He became a communist out of belief in a socialist GDR, a blind faith in unproven certainties. Like 'a religion', he says. He is less tolerant of today's utopians. 'The ideals had 70 years to prove themselves in practice but they produced a system which oppressed human nature. I would say there was something wrong with the ideas in the first place. Look, we tried it and failed. We did everything worse than the West and claimed it was better. We said we were more democratic and at the same time we spied on more and more of our people. We said we were economically superior and survived only on loans from the West. Wherever you looked in the East things were demonstrably inferior, and yet the system was supposed to be better. Mad- ness.'

They are observations one has heard before: cold, unforgiving analyses of a broken-down system, from cold-warriors, from conservatives, from the dissidents in the East. But it is disorientating to hear them from inside the old Politburo, as if the right tongue had wandered into the wrong head.

My mind flashed back to the Gunter Schabowski of a year ago, striving with the same passion to reform communism be- cause he wanted to save it, because he believed in it, this inhuman, repressive, betrayed system. At the fateful press con- derence, he indulged in an hour's worth of meaningless personel changes in the Polit- buro before deigning to announce the small matter that the cage of 28 years was

open and the birds free to fly. Two minutes before he announced the opening of the border the East German reporter beside me had muttered, `Nock mal die selbe Scheisse' (Same old crap again), and closed his notebook. I asked why he had announced the opening of the Wall only after changes which interested the popula- tion much less.

`But of course,' he says, and thumps the table, 'the people were always interested in completely different things from what we thought they were interested in. That was our fundamental mistake.'

You really can't win with such a wholehearted penitent. Whatever you might like to reproach him with he does far more harshly himself. As the tape fills with mea culpas, it dawns that there is an element of self-preservation in all of this. No need to ask why this particular decep- tion, that economic howler, the other political miscalculation happened and what one's own venial, stupid, all too human failings were. The system has been proved wrong, now he rejects it wholesale.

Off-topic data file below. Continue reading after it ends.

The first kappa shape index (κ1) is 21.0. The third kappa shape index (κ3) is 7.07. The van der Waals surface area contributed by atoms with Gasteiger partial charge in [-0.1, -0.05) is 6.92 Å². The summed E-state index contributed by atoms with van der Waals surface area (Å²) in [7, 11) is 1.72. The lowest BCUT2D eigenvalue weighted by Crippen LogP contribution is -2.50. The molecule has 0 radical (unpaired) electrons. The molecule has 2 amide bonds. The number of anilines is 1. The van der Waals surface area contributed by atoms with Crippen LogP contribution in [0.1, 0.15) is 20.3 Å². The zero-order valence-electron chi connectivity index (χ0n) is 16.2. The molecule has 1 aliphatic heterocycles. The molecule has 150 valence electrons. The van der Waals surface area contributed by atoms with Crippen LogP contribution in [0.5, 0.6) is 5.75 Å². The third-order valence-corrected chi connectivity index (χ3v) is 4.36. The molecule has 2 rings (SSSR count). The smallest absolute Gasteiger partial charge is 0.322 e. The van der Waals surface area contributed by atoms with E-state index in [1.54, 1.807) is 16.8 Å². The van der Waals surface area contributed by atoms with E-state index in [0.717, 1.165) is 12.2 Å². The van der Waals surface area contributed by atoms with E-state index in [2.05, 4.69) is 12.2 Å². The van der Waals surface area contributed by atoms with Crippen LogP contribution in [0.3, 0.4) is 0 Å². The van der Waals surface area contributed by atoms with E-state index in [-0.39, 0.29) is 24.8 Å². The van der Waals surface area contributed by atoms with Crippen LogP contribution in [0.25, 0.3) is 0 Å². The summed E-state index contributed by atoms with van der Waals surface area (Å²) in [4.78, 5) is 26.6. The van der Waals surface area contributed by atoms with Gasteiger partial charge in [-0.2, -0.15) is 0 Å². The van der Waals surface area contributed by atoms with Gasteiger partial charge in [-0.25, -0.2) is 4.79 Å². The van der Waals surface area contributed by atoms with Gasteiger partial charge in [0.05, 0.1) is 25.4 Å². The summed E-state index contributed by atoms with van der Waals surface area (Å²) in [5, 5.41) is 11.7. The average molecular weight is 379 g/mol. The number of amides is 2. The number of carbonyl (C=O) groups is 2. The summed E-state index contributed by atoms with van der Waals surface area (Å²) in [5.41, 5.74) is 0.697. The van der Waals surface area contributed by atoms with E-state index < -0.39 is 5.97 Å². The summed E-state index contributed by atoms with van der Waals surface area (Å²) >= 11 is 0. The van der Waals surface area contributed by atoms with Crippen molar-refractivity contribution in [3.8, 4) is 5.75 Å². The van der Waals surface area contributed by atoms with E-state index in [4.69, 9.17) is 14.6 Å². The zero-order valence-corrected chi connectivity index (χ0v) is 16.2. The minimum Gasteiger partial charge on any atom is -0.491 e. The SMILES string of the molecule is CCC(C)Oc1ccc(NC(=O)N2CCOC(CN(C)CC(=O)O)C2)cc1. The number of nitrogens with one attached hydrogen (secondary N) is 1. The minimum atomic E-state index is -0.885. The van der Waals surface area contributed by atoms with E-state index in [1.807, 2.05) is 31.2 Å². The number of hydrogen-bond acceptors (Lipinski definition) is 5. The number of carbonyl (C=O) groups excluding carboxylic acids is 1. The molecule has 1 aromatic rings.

It is a change from the whining of the other reform communists, an unashamed volte-face with no half-measures. He is a proud man, channelling his regret into compulsive self-criticism, with no time for the stubborn believers: 'What should I do? Insist we were marching in step and every- one else was a bit out?' Chancellor Kohl he describes warmly as a successful politician: `Not an idol; the time for idols is over. Can't say I much like his diction and the habit of sitting things out, but he got it right, we didn't.'

May I ask which way he will he vote in next month's elections? 'No you may not,' he snaps, and I jump — 'Ach, don't let me scare you when I get a bit aggressive,' he says, 'These are free and confidential elections and I am still enjoying the luxury of a free and confidential vote.' He shares a common trait of former East Germans of taking the new democracy with unbending gravity.

What is this Spectator? he wants to know suddenly. Ah, a conservative magazine, respectable. A snort. `So you thought you'd have a look at a disappointed pro- letarian old commie for a change, eh?'

Anne McElvoy is the Times correspondent in Berlin.